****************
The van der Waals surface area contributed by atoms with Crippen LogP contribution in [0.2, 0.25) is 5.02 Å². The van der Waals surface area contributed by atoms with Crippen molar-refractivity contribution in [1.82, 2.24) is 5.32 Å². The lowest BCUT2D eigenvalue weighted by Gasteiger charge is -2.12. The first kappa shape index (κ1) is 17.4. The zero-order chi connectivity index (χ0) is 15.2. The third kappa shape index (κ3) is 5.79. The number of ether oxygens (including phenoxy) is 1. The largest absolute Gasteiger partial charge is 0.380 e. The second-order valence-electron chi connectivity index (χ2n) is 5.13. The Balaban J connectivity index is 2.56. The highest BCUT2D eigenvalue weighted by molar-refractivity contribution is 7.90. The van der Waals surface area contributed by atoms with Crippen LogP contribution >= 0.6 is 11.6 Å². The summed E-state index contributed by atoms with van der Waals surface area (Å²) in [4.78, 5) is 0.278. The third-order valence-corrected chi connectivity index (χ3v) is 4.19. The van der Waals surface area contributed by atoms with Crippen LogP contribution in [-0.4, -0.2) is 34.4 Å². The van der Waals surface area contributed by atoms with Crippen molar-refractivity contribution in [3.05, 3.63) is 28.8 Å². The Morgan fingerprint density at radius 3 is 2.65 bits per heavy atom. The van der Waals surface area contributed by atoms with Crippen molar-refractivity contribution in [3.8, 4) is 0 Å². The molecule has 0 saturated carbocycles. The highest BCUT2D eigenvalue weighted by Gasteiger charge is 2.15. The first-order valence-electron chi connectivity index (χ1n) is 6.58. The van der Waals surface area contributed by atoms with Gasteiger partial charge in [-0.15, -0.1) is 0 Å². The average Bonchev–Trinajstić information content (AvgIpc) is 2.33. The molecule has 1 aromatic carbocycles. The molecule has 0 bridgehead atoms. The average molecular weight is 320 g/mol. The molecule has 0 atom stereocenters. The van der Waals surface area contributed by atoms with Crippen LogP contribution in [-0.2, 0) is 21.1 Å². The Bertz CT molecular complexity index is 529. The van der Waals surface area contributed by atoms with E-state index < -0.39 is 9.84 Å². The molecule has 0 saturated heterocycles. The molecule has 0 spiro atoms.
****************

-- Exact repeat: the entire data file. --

The van der Waals surface area contributed by atoms with Crippen LogP contribution in [0.2, 0.25) is 5.02 Å². The van der Waals surface area contributed by atoms with Crippen molar-refractivity contribution in [1.82, 2.24) is 5.32 Å². The lowest BCUT2D eigenvalue weighted by Gasteiger charge is -2.12. The first kappa shape index (κ1) is 17.4. The zero-order chi connectivity index (χ0) is 15.2. The third kappa shape index (κ3) is 5.79. The number of ether oxygens (including phenoxy) is 1. The largest absolute Gasteiger partial charge is 0.380 e. The second-order valence-electron chi connectivity index (χ2n) is 5.13. The Balaban J connectivity index is 2.56. The highest BCUT2D eigenvalue weighted by molar-refractivity contribution is 7.90. The van der Waals surface area contributed by atoms with Crippen LogP contribution >= 0.6 is 11.6 Å². The summed E-state index contributed by atoms with van der Waals surface area (Å²) in [4.78, 5) is 0.278. The third-order valence-corrected chi connectivity index (χ3v) is 4.19. The van der Waals surface area contributed by atoms with Crippen LogP contribution in [-0.4, -0.2) is 34.4 Å². The van der Waals surface area contributed by atoms with Crippen molar-refractivity contribution in [3.05, 3.63) is 28.8 Å². The Morgan fingerprint density at radius 3 is 2.65 bits per heavy atom. The van der Waals surface area contributed by atoms with Crippen molar-refractivity contribution in [3.8, 4) is 0 Å². The molecule has 0 saturated carbocycles. The highest BCUT2D eigenvalue weighted by Gasteiger charge is 2.15. The first-order valence-electron chi connectivity index (χ1n) is 6.58. The van der Waals surface area contributed by atoms with Gasteiger partial charge in [-0.15, -0.1) is 0 Å². The average Bonchev–Trinajstić information content (AvgIpc) is 2.33. The molecule has 1 aromatic carbocycles. The molecule has 0 bridgehead atoms. The average molecular weight is 320 g/mol. The molecule has 0 atom stereocenters. The van der Waals surface area contributed by atoms with Crippen LogP contribution in [-0.2, 0) is 21.1 Å². The Bertz CT molecular complexity index is 529. The van der Waals surface area contributed by atoms with E-state index < -0.39 is 9.84 Å². The molecule has 0 saturated heterocycles. The molecule has 0 spiro atoms.